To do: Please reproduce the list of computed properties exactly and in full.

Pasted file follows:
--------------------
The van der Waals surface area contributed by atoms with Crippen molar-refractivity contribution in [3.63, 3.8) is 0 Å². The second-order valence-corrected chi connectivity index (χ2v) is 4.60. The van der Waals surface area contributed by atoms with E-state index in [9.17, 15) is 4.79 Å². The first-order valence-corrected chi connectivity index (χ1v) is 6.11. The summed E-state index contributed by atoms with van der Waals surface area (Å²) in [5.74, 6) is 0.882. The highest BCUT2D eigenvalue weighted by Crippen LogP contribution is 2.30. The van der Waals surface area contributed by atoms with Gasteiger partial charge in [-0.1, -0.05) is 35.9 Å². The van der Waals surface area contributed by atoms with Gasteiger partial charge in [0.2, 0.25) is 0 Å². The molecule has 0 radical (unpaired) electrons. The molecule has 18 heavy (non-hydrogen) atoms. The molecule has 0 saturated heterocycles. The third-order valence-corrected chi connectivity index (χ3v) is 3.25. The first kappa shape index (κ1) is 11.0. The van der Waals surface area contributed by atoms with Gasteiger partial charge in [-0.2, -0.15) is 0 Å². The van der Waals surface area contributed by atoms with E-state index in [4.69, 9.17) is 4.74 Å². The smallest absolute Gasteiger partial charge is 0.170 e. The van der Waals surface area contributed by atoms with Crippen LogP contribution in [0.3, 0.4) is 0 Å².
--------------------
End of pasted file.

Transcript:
The van der Waals surface area contributed by atoms with Crippen molar-refractivity contribution in [3.63, 3.8) is 0 Å². The second-order valence-corrected chi connectivity index (χ2v) is 4.60. The van der Waals surface area contributed by atoms with E-state index in [9.17, 15) is 4.79 Å². The first-order valence-corrected chi connectivity index (χ1v) is 6.11. The summed E-state index contributed by atoms with van der Waals surface area (Å²) in [5.74, 6) is 0.882. The highest BCUT2D eigenvalue weighted by Crippen LogP contribution is 2.30. The van der Waals surface area contributed by atoms with Gasteiger partial charge in [-0.1, -0.05) is 35.9 Å². The van der Waals surface area contributed by atoms with Gasteiger partial charge in [0.2, 0.25) is 0 Å². The molecule has 0 radical (unpaired) electrons. The molecule has 18 heavy (non-hydrogen) atoms. The molecule has 0 saturated heterocycles. The third-order valence-corrected chi connectivity index (χ3v) is 3.25. The first kappa shape index (κ1) is 11.0. The van der Waals surface area contributed by atoms with Gasteiger partial charge in [-0.2, -0.15) is 0 Å². The van der Waals surface area contributed by atoms with E-state index in [4.69, 9.17) is 4.74 Å². The smallest absolute Gasteiger partial charge is 0.170 e. The van der Waals surface area contributed by atoms with Crippen LogP contribution in [0.3, 0.4) is 0 Å².